When I think about how the golden age of reading was 10, at least back in that age before others felt they knew best how to live my life, I wonder about the readings habits of the contemporary youngster. Is he reading? Possibly not, but if he is, it may be little more than required reading at school, the sort of didactic stories and essays chosen by committee, the "right" sort of reading designed to produce a more tolerant, more malleable child. Books are being yanked right and left from school libraries by officials who are as well-meaning as they are fearful of responsibility, and political action groups such as CAIR are seeking to remove books from private ownership. Take out A Study in Scarlet, the first Sherlock Holmes story, because it might offend Mormons; remove Little Black Sambo to keep from offending Jesse Jackson, never mind that tigers come from India, not Africa; destroy all the books by Joseph Conrad (colonialism), Edgar Poe (morbid!), and the writings of the Founding Fathers (dangerous). Instead, give that ten year old books like the execrable Skippyjon Jones series, the tolerant Bernstein Bears, and The King Who Wanted to be a Queen. Golden age? Not of reading or anything else it seems.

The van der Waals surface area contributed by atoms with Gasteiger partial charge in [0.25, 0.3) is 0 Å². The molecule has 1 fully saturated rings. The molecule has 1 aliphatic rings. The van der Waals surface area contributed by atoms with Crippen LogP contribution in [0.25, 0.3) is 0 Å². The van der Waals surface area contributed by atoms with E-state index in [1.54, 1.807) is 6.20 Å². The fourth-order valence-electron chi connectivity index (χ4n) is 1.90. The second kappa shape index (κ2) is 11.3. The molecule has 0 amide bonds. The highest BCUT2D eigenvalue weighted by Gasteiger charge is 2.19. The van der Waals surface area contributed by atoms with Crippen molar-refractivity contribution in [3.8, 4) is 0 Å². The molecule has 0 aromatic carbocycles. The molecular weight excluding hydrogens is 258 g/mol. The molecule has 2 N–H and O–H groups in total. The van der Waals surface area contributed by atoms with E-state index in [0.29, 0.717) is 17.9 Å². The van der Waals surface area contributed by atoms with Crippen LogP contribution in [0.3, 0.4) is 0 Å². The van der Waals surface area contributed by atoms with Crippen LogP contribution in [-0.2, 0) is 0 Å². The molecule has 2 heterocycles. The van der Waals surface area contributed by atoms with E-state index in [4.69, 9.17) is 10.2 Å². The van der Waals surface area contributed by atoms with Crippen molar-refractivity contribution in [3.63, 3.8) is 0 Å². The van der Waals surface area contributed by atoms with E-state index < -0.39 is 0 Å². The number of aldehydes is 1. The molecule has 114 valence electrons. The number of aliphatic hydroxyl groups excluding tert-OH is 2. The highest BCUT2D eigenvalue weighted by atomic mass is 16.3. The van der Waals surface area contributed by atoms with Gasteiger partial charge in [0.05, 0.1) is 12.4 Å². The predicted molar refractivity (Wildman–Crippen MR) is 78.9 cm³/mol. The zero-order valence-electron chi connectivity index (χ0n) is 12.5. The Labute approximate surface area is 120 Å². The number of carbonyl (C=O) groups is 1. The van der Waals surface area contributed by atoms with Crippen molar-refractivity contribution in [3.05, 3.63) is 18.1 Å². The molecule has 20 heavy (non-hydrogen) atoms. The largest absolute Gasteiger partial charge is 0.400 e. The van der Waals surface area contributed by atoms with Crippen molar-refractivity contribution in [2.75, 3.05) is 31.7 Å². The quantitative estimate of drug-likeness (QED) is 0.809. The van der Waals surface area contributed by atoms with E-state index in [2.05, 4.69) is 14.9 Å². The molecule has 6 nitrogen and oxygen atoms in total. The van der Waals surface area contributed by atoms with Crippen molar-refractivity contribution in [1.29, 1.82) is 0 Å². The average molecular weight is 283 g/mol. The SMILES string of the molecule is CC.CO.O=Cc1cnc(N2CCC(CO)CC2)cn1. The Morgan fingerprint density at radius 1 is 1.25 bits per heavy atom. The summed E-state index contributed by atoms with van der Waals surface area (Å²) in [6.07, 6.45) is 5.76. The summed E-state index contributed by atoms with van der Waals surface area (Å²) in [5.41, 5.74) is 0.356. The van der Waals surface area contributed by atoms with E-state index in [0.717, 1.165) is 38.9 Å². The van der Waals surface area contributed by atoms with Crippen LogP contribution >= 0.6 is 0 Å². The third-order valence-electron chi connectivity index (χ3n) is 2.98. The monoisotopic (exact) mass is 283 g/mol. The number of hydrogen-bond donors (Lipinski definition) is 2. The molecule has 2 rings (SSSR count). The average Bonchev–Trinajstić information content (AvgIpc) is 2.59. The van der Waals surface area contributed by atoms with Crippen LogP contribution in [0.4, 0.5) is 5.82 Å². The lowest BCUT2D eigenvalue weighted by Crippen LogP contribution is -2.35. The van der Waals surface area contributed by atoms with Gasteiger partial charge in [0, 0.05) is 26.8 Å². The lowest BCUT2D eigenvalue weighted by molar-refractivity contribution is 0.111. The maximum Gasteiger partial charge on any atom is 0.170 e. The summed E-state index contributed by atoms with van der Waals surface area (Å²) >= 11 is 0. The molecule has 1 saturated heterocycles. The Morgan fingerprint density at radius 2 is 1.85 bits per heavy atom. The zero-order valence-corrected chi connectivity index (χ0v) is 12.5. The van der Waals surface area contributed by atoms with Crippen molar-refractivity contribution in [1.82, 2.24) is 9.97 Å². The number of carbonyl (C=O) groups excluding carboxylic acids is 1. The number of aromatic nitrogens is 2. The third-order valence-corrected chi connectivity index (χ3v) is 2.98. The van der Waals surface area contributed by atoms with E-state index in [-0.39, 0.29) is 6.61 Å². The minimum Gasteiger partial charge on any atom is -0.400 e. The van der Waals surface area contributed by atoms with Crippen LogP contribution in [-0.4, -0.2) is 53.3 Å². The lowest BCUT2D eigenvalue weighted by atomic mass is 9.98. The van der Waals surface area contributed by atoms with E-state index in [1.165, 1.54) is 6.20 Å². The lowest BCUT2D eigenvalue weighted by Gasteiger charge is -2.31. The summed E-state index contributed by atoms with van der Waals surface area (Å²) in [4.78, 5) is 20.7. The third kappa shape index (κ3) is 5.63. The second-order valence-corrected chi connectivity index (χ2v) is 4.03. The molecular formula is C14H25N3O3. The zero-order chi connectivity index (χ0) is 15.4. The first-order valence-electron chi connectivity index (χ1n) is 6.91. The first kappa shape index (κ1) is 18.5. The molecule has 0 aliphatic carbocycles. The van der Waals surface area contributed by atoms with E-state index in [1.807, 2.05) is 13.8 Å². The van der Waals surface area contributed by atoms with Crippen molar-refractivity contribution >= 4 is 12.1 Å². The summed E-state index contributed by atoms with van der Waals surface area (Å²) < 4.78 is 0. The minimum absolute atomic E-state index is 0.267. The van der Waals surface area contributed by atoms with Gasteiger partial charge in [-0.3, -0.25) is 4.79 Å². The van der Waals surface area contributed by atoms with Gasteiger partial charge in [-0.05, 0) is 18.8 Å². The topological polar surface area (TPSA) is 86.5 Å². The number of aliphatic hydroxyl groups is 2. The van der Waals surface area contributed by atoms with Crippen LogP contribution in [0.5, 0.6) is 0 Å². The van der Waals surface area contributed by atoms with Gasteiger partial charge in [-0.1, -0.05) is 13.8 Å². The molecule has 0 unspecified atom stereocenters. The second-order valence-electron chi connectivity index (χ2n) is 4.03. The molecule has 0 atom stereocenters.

The Golden Age of Reading is no longer 10.

Today's youth do not read for pleasure, only by assignment, and only from approved books.

The encyclopedia has been supplanted by Wikipedia, dictionaries by, and big books by little screens.

By the way, folks, Kindle is evil.

And change is still bad.
(first posted on "The Hopeless Bookaholic")